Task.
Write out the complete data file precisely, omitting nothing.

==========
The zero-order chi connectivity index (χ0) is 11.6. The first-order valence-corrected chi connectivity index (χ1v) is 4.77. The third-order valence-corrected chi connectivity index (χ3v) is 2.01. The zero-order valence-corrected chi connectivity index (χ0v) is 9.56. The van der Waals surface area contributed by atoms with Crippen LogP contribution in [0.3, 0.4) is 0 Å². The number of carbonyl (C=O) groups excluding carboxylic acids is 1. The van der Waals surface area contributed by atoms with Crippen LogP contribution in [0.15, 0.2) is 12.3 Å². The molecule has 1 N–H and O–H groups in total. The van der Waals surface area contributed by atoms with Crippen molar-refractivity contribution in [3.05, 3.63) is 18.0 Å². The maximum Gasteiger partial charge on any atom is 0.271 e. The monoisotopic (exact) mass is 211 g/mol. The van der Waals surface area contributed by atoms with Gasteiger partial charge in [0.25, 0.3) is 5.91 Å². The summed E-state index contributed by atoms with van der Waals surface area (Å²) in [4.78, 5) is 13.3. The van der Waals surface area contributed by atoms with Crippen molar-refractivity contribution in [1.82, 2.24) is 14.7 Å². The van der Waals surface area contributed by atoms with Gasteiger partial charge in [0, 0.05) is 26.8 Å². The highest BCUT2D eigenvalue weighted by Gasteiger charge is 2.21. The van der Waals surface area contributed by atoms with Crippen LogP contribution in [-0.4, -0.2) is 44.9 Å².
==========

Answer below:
The zero-order chi connectivity index (χ0) is 11.6. The first-order valence-corrected chi connectivity index (χ1v) is 4.77. The third-order valence-corrected chi connectivity index (χ3v) is 2.01. The zero-order valence-corrected chi connectivity index (χ0v) is 9.56. The van der Waals surface area contributed by atoms with Crippen LogP contribution in [0.3, 0.4) is 0 Å². The number of carbonyl (C=O) groups excluding carboxylic acids is 1. The van der Waals surface area contributed by atoms with Crippen LogP contribution in [0.15, 0.2) is 12.3 Å². The molecule has 1 N–H and O–H groups in total. The van der Waals surface area contributed by atoms with Crippen molar-refractivity contribution in [3.05, 3.63) is 18.0 Å². The maximum Gasteiger partial charge on any atom is 0.271 e. The monoisotopic (exact) mass is 211 g/mol. The van der Waals surface area contributed by atoms with Gasteiger partial charge in [0.25, 0.3) is 5.91 Å². The summed E-state index contributed by atoms with van der Waals surface area (Å²) in [4.78, 5) is 13.3. The van der Waals surface area contributed by atoms with Crippen molar-refractivity contribution in [1.82, 2.24) is 14.7 Å². The van der Waals surface area contributed by atoms with Gasteiger partial charge in [0, 0.05) is 26.8 Å². The highest BCUT2D eigenvalue weighted by Gasteiger charge is 2.21. The van der Waals surface area contributed by atoms with Crippen LogP contribution in [-0.4, -0.2) is 44.9 Å².